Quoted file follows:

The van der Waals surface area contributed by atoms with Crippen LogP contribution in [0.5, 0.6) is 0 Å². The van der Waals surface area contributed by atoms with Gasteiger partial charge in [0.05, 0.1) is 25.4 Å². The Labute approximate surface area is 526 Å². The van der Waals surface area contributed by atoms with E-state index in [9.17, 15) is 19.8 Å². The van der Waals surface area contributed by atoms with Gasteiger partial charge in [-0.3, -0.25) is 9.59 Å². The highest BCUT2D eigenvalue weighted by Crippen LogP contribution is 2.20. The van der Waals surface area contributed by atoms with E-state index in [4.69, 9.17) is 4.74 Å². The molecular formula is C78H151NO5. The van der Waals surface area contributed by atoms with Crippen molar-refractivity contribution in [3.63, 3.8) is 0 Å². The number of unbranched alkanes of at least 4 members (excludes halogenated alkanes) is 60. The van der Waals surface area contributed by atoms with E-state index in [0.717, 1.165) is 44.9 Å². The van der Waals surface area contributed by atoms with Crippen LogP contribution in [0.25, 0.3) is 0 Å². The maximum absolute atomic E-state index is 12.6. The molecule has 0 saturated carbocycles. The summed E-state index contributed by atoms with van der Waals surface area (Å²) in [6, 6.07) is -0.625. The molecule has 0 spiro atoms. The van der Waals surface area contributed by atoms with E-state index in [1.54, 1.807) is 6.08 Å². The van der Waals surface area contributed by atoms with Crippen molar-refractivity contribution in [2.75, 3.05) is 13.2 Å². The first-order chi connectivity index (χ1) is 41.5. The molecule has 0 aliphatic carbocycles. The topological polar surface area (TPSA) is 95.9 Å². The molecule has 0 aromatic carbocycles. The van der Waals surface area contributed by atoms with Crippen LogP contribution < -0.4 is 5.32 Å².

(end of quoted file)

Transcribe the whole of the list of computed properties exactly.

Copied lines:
The van der Waals surface area contributed by atoms with Crippen LogP contribution in [0.5, 0.6) is 0 Å². The van der Waals surface area contributed by atoms with Gasteiger partial charge in [0.05, 0.1) is 25.4 Å². The Labute approximate surface area is 526 Å². The van der Waals surface area contributed by atoms with E-state index in [9.17, 15) is 19.8 Å². The van der Waals surface area contributed by atoms with Gasteiger partial charge in [-0.3, -0.25) is 9.59 Å². The highest BCUT2D eigenvalue weighted by Crippen LogP contribution is 2.20. The van der Waals surface area contributed by atoms with E-state index in [4.69, 9.17) is 4.74 Å². The molecular formula is C78H151NO5. The van der Waals surface area contributed by atoms with Crippen molar-refractivity contribution in [3.63, 3.8) is 0 Å². The number of unbranched alkanes of at least 4 members (excludes halogenated alkanes) is 60. The van der Waals surface area contributed by atoms with E-state index in [0.717, 1.165) is 44.9 Å². The van der Waals surface area contributed by atoms with Crippen LogP contribution in [0.25, 0.3) is 0 Å². The maximum absolute atomic E-state index is 12.6. The molecule has 0 saturated carbocycles. The summed E-state index contributed by atoms with van der Waals surface area (Å²) in [6, 6.07) is -0.625. The molecule has 0 spiro atoms. The van der Waals surface area contributed by atoms with E-state index in [1.54, 1.807) is 6.08 Å². The van der Waals surface area contributed by atoms with Crippen molar-refractivity contribution in [2.75, 3.05) is 13.2 Å². The first-order chi connectivity index (χ1) is 41.5. The molecule has 0 aliphatic carbocycles. The topological polar surface area (TPSA) is 95.9 Å². The molecule has 0 aromatic carbocycles. The van der Waals surface area contributed by atoms with Crippen LogP contribution < -0.4 is 5.32 Å².